Anticipating economic rebound, CDA looks for ways to quickly tell brokers what is available in community
Taking its cue from economic forecasters, the Village of Saukville Community Development Authority is positioning for a surge in the local business climate.
The CDA usually gets a preview of local development before it begins, but officials note things have been a little slow lately.
To alter that dynamic, CDA members and Village President Barb Dickmann have been keying on ways to promote the village with developers.
Marilyn Haroldson, the village’s director of economic development and planning, has been working with Ozaukee Economic Development to create a digital profile of development opportunities in the community.
The document, which would be stored on a thumb drive that can be distributed to brokers and developers, would offer up-to-date information about available building sites in the community, along with zoning maps and links to existing businesses.
The CDA got a printed preview of what kind of information will be available on the drives during a meeting last week.
When asked the timeline for the finished product, Haroldson said, “we are talking about a matter of a week or two.”
She said there has been considerable behind-the-scene interest in development options in the village.
“I can’t mention names, but we do have people looking at us. Saukville is seen as an up-and-coming community,” Haroldson said.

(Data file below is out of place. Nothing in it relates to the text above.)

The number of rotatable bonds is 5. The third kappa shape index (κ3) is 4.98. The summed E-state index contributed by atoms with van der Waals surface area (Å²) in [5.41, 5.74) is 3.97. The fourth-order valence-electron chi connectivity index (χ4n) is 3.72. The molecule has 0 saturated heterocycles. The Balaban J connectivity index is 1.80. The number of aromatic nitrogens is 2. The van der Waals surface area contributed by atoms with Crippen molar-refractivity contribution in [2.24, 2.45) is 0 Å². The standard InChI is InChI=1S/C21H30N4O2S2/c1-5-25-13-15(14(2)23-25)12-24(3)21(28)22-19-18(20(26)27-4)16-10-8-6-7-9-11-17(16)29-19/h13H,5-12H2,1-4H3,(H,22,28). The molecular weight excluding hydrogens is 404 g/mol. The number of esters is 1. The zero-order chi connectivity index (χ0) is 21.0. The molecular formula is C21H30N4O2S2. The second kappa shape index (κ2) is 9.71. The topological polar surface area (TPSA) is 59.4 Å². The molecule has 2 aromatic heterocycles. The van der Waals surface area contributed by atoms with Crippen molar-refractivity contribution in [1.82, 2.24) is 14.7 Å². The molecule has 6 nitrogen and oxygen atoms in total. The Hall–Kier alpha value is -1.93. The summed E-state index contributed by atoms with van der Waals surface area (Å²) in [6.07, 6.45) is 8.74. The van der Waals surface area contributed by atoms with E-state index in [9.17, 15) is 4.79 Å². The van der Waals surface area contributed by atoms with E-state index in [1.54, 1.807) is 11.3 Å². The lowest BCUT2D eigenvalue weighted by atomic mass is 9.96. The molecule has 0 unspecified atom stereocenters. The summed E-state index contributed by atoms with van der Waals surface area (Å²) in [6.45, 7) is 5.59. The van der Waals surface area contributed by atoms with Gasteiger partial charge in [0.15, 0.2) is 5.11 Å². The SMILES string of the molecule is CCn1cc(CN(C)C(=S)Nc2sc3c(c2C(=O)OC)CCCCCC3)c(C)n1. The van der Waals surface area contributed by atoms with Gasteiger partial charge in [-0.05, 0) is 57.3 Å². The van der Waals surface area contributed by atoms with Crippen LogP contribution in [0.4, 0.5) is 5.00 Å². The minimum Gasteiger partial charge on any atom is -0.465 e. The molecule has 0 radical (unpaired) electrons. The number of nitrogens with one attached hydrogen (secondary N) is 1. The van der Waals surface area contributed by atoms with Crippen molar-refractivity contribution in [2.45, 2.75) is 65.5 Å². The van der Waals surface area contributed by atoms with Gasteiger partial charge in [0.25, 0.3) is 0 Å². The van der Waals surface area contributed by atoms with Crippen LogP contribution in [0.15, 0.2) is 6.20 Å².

CDA member Richard Belling, a retired banker, said smaller communities like Saukville are still feeling the economic effects of the national recession.
“In this kind of slow economic recovery, it just takes a while for things to get rolling again. I don’t think it will be that much longer,” Belling said.
The CDA also reviewed the terms of its economic development incentive program, which has been in place since 2010.
Among those incentives is the offer of village-owned land in the industrial park at $15,000 an acre, when two or more acres are purchased. Officials note the price is a 50% discount from the market value of the land.
A broker incentive grant (BIG) program is also still in place, offering cash incentives on the sale of selected property. Out of a list of eight properties included in the program, three remain with incentives ranging from $1,000 to $5,000.
Other cash incentives are available for brokers who help fill vacant retail or commercial buildings, as well as redevelopment projects with values over $1 million.
“I think we should leave the incentive program the way it is,” Dickmann said following the review.
Village Administrator Dawn Wagner said when the village has any sway in promoting sites for future development, it should keep the focus on the business park and the tax-incremental financing district established to create it.
“It is vital that we develop these sites first to pay off the increment,” Wagner said.
Only after the cost of infrastructure improvements in the district is paid off are the taxes collected from those businesses added to the general property tax base, benefiting the village, county, school district and state.
CDA members asked what efforts are being made to fill the vacated Piggly Wiggly store, which has relocated into the former Pick ‘n Save building across the street.
Officials were told that the former tenant, Fox Bros., still has two years remaining on its lease of the now-empty grocery store.
“It might be cheaper for them (to keep paying that rent) than to have a competitor move in,” Haroldson said.